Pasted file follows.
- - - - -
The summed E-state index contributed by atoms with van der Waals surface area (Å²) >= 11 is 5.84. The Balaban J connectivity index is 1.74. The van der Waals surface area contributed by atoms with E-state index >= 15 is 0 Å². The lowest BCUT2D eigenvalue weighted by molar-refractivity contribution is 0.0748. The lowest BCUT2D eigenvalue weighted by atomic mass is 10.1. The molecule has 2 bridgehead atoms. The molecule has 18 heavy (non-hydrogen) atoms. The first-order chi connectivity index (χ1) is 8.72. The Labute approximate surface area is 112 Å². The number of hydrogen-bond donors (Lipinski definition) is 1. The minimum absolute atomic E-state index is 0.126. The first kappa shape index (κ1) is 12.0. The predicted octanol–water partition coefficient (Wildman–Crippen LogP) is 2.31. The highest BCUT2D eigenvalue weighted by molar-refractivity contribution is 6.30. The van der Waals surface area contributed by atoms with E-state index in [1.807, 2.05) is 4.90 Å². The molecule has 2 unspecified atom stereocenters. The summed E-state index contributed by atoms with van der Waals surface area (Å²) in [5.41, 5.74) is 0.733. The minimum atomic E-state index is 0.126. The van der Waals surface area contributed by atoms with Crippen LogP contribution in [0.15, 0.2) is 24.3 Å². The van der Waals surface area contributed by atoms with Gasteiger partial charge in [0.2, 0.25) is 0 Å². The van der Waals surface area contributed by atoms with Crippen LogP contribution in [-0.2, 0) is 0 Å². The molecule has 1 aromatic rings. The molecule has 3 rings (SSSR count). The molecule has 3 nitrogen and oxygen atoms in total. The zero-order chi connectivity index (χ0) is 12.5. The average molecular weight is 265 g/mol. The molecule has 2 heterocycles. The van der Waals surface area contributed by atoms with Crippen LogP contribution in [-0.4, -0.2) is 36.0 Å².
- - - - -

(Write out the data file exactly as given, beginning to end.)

The summed E-state index contributed by atoms with van der Waals surface area (Å²) >= 11 is 5.84. The Balaban J connectivity index is 1.74. The van der Waals surface area contributed by atoms with E-state index >= 15 is 0 Å². The lowest BCUT2D eigenvalue weighted by molar-refractivity contribution is 0.0748. The lowest BCUT2D eigenvalue weighted by atomic mass is 10.1. The molecule has 2 bridgehead atoms. The molecule has 18 heavy (non-hydrogen) atoms. The first-order chi connectivity index (χ1) is 8.72. The Labute approximate surface area is 112 Å². The number of hydrogen-bond donors (Lipinski definition) is 1. The minimum absolute atomic E-state index is 0.126. The first kappa shape index (κ1) is 12.0. The predicted octanol–water partition coefficient (Wildman–Crippen LogP) is 2.31. The highest BCUT2D eigenvalue weighted by molar-refractivity contribution is 6.30. The van der Waals surface area contributed by atoms with E-state index in [1.807, 2.05) is 4.90 Å². The molecule has 2 unspecified atom stereocenters. The summed E-state index contributed by atoms with van der Waals surface area (Å²) in [5.41, 5.74) is 0.733. The minimum atomic E-state index is 0.126. The van der Waals surface area contributed by atoms with Crippen LogP contribution in [0.15, 0.2) is 24.3 Å². The van der Waals surface area contributed by atoms with Gasteiger partial charge in [0.2, 0.25) is 0 Å². The van der Waals surface area contributed by atoms with Crippen LogP contribution in [-0.2, 0) is 0 Å². The molecule has 1 aromatic rings. The molecule has 3 rings (SSSR count). The molecule has 3 nitrogen and oxygen atoms in total. The zero-order chi connectivity index (χ0) is 12.5. The average molecular weight is 265 g/mol. The molecule has 2 heterocycles. The van der Waals surface area contributed by atoms with Crippen LogP contribution in [-0.4, -0.2) is 36.0 Å².